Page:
Bitch: Transformation

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Chapter 45 - A Study in Red

A short time later the truck turned off the road onto a dirt track. It rolled over the bumps slowly picking it’s way along a rutted dirt track. The moment we stopped, Alan hopped out of the truck and pulled back the tarp. The fresh air poured in. The tired sun streaked golden red as it dipped in the sky. He opened the tail gate with a squeak of metal, suddenly loud in the silence. But the cicadas resumed their chorus almost immediately.

“How’s he doin?” He motioned at Apoc.

Apoc roused for a moment and went back to sleep.

I stared at Apoc, worried that my warrior was going to leave me in this all alone, and I didn’t have any idea what to do for him.

“Yeah me too,” Alan said answering my unspoken worry. “I’m hoping my Biology professor will be some help.”

I glanced around and realized that we were parked behind a large two story red brick building with white trim and an educational feel, and I could see other buildings of the same style around the edges of the building. I guessed that we were on the edge of a college campus. Fields of crops on one side and various barns dotted the other side a little further up the road.

“Just hang out here for a bit with Red, I need to find my professor. I couldn’t risk calling, besides I put my phone on the ATV before I rolled it over the embankment.”

I nodded.

Red reattached the tarp but sat on the tailgate near me as Alan disappeared around the corner. He looked at me for a long moment. “I’m sorry I’m still having a hard time believing it. I just can’t seem to get it into my head. The ‘Why’? You know?”

I nodded.

“Course you do. Lord, I can only imagine what you think, or what you think about... and my guess is that your transformation was painful. I’ve had two times in my life where I had to deal with doctors... and I really didn’t enjoy either time. They took some lead out that I collected in the Marines, but that was nothing compared to the morons who hacked me apart when I had cancer...” He looked at me for another long moment. “Maybe, just maybe there are some good parts? You know life doesn’t end just because you don’t have all your parts anymore. I know you’ve had your body taken from you... and for a young woman I can only imagine what that must be like. I had a daughter.” He stopped and looked away and didn’t say anything for a long moment. He blinked a lot. “I can only imagine. I... I can tell you I would kill any one who would have hurt that little girl. I didn’t get her for very long. And I’m always sad that I didn’t get to see her grow up. I dream about it sometimes, you know, who she would have been if...”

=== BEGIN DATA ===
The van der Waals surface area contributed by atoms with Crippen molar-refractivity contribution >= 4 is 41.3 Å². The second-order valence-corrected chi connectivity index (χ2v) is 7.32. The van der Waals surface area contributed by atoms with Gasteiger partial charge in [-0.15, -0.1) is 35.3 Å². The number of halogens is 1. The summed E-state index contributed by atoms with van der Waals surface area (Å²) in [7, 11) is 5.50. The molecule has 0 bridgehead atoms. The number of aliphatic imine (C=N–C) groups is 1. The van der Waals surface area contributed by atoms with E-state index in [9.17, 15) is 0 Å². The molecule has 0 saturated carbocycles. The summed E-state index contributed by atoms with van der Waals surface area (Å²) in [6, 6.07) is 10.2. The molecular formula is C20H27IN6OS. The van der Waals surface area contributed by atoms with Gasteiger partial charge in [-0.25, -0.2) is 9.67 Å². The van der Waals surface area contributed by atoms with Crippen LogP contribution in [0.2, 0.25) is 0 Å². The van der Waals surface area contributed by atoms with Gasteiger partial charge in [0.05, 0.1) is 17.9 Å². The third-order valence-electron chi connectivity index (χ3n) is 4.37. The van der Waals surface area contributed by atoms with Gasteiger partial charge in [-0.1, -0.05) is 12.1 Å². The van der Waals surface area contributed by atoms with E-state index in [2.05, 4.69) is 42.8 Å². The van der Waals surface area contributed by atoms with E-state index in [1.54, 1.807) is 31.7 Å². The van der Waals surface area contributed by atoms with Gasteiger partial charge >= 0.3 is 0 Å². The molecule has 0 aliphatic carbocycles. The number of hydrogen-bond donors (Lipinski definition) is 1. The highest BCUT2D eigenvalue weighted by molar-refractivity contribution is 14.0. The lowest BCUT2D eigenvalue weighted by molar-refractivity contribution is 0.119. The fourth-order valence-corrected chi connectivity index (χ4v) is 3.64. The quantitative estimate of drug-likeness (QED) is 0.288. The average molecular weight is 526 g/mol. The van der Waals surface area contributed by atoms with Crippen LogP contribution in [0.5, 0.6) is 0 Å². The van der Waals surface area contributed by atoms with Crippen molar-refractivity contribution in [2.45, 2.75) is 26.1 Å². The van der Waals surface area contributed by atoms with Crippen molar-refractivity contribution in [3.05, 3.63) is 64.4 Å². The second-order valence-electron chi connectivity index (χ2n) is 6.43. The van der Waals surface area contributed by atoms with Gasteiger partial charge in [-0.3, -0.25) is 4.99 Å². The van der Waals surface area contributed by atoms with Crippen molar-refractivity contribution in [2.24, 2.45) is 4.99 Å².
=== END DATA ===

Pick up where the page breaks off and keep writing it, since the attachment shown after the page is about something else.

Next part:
I put a paw on his hand.

He looked down at my paw, tears glittering but not falling. “Sorry ’bout that. Don’t know where my head went. Guess I was just dreaming about who you were or who you would have become. And I don’t even know your name. I bet your daddy is worried sick about you.” He sniffed and wiped his nose, he still avoided looking at me.

“Are you afraid to tell your family? I don’t know what’s worse to imagine that your daughter disappeared or that some evil person tried to mutate her into an animal. It would be like finding you and losing you all over again. I try to imagine what your dad would want, if I was him... and I don’t know. I don’t know what I’d feel. Happy you were alive, and tortured that you’d never have the life you deserved. It would take away his fantasy that you just decided to leave home, and run away with some guy. Or that you joined the peace corps and went to Botswana or something. Right now, he can still imagine you out in the world, living your life. Or dead in a shallow grave somewhere in no more pain...” He looked at me. “Does it hurt now? All the changes?”

I looked him in the eye. Yes there was muscle pains and bone aches that I could feel now that I thought about them... and I thought of the alternative and what that would really mean. I decided that I’d rather have this half life or rather a dog’s life, than no life at all. Whatever the reason - I decided that I choose to live. No matter what.

I shook my head.

“Good,” and he looked away out into the fallow field on the other side of the fence.

We were quiet and listened to the song of the cicadas.
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